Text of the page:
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A Soupcon of Sin

I have nothing against history or its study. For its devotees, it is a field full of intrigue and insight. Still, I sometimes feel a modicum of doubt at the pedestrian repetition of the claim that those who do not learn from the mistakes of the past are destined to repeat them, and my skepticism grows when the parrots suggest that this maxim necessitates a universal awareness of historical minutiae.

First, one rarely needs to know the details to see the mistakes. For instance, a cursory knowledge of the Second World War is enough to show all but the most stubborn of cretins what went wrong. Some fool had an extraordinary bit of ambition and put its pursuit above the weal of everyone outside a fairly arbitrary group he selected to serve him. Strife ensued. It didn’t end well.

At the very least, that gives one enough information to understand that such actions are not to be imitated. One doesn’t need to know about the paintings. One doesn’t need to know about the boots. One doesn’t even need to know the dates. Hitler doesn’t really need to be the example either, but he works well because he was arguably the last in a long line of similar figures, and he certainly stands out because he was one of the first to prove that the schemes of such men are even less advisable in the modern world than they were in any other era. Basically, a brief recapitulation of any atrocity is enough to dissuade a sane audience from that kind of course. If you know Hitler, you don’t need to hear about Napoleon to realise that world domination probably isn’t going to work for you.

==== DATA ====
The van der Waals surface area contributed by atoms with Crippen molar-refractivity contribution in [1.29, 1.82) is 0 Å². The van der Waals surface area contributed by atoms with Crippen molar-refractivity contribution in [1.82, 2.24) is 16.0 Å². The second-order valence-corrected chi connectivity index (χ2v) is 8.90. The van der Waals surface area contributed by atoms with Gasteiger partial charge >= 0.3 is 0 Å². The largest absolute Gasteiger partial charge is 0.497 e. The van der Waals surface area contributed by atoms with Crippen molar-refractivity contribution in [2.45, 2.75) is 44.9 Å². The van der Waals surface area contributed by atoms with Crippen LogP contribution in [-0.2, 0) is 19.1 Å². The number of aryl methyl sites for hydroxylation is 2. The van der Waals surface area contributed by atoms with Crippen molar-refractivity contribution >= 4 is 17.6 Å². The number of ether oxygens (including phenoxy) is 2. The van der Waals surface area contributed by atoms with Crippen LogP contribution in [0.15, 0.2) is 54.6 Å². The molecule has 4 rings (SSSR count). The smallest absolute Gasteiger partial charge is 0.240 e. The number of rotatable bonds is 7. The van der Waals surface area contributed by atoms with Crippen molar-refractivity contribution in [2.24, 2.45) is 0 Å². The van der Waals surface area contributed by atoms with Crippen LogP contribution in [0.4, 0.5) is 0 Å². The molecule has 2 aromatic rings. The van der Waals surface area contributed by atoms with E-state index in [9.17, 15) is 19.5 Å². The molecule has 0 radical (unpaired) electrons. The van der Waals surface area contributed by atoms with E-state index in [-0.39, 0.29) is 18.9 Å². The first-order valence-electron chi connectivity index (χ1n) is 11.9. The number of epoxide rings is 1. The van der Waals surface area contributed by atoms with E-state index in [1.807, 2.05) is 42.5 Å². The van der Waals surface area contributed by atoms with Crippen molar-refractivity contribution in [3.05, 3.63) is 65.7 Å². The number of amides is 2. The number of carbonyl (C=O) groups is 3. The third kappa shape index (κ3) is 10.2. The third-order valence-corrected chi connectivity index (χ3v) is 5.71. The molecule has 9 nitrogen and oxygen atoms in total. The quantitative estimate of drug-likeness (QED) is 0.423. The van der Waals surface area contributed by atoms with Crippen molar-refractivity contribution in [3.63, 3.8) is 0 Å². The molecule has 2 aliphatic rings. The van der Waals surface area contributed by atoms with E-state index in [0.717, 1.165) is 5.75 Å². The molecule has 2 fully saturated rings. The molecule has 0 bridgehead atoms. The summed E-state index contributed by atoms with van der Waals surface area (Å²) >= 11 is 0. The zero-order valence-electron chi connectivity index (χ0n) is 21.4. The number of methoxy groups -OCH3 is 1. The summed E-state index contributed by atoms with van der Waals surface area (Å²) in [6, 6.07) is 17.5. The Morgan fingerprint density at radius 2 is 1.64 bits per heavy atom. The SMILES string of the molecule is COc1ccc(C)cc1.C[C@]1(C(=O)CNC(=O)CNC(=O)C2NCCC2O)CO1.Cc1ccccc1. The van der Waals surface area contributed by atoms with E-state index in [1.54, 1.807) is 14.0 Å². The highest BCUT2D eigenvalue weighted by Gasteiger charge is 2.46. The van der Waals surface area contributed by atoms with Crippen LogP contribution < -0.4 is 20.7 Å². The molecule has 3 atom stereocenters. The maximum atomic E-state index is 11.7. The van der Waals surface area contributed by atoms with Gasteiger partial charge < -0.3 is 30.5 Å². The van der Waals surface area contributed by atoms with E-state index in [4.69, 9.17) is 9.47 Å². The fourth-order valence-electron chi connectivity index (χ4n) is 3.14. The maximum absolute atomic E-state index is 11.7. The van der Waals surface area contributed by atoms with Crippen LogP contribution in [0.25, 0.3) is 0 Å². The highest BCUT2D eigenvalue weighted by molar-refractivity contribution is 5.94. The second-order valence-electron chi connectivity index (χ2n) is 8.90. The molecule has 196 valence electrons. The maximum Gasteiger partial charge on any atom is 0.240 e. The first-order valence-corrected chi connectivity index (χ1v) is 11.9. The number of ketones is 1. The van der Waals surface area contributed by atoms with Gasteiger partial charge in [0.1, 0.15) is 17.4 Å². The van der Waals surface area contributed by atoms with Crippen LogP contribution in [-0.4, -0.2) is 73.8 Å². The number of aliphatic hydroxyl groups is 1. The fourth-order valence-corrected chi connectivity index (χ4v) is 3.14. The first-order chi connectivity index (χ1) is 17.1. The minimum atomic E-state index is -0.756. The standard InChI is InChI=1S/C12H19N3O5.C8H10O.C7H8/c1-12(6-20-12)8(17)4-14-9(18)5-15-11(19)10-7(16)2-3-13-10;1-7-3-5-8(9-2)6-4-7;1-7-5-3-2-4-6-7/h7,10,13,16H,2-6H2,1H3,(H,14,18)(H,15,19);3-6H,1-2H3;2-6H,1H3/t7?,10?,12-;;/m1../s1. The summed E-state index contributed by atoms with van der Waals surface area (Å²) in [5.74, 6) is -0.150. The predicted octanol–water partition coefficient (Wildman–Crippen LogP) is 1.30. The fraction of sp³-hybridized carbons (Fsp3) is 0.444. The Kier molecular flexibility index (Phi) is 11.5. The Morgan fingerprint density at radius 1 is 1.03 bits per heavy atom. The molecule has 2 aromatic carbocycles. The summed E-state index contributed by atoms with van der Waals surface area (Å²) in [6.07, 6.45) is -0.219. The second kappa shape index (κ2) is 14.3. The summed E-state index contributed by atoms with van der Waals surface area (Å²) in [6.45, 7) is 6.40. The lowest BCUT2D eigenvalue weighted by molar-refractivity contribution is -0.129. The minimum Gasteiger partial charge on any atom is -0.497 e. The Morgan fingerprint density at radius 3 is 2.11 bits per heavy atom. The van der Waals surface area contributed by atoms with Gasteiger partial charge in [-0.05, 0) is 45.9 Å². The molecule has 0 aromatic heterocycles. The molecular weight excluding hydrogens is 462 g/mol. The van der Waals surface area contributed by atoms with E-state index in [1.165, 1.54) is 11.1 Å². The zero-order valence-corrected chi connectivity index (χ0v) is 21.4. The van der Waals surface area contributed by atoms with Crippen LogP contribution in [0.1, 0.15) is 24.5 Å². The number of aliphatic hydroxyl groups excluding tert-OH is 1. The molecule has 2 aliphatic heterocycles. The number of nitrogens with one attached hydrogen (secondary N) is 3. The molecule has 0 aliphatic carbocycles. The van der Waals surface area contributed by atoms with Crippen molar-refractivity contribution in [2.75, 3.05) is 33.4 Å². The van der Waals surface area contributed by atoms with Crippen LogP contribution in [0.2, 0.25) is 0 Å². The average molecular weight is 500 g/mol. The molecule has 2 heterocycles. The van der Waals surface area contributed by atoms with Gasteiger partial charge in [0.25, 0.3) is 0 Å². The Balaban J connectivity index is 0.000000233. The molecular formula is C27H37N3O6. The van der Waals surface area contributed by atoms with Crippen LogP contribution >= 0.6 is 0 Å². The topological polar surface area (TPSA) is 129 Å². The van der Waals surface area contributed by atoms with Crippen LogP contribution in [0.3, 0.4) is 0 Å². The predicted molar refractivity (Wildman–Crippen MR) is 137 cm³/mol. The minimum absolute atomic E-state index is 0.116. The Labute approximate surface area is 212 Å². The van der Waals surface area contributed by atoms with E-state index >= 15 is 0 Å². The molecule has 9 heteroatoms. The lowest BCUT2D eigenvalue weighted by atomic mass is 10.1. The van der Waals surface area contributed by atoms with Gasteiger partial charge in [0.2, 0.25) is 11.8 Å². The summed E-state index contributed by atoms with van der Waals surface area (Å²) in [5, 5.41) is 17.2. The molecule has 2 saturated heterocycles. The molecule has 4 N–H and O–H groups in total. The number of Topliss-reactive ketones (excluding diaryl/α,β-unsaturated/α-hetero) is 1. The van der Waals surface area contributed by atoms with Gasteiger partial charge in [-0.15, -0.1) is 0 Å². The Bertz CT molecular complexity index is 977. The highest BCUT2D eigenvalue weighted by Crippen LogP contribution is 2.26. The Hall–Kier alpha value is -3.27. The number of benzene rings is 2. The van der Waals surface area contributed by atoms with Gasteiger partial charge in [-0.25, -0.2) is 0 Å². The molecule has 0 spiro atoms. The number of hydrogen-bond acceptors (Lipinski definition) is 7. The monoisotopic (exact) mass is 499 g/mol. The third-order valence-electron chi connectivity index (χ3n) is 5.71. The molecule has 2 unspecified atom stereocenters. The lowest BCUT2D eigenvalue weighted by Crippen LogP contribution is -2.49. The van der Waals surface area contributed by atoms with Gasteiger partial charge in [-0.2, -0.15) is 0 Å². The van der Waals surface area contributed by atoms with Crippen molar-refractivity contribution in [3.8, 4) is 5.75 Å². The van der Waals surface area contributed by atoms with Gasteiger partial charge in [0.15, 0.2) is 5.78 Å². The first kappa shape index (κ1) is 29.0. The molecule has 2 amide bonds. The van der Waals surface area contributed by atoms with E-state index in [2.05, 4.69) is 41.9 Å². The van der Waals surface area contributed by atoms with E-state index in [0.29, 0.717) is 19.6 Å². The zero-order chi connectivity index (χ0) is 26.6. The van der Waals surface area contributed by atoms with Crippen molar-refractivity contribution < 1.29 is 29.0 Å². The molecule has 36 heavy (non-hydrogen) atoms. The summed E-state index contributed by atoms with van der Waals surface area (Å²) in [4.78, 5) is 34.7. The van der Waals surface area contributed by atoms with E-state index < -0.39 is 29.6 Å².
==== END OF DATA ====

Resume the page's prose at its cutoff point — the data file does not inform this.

Admittedly, this is a rather extreme example, but most of history’s great mistakes fit into a fairly small number of categories. A mere taste of each is enough to learn the relevant lessons.

Furthermore, the merit of such lessons can generally be grasped by the simple exercise of reason. Perhaps this sounds odd from one to whom unreason comes so naturally, but I think that the point still stands. Any intelligent being who can’t see the folly in a thing like genocide for himself isn’t going to be convinced by hearing about examples. That’s why Hitler still has fans. In fairness, many of his modern supporters wilfully excise the bits that don’t fit with their personal ideals, but this is not commonly attributable to a lack of education on the man and his actions. The only salient effect of this self-imposed ignorance seems to be a kind of diversity among neo-Nazis that wouldn’t have appealed to their forbears. At least they can take solace in the fact that the Nazis of old did that stuff too.

If any Nazis happen to be listening to this from the Thirties through sheer chance or diligent application of your crazy Nazi science, I’d just like to say that Great Freddy detested your language, Bismarck wouldn’t have let you kiss his boots, and Nietzsche hated all of you.

Copyright © 2011, Jaymes Buckman and David Aaron Cohen. All rights reserved. In a good way.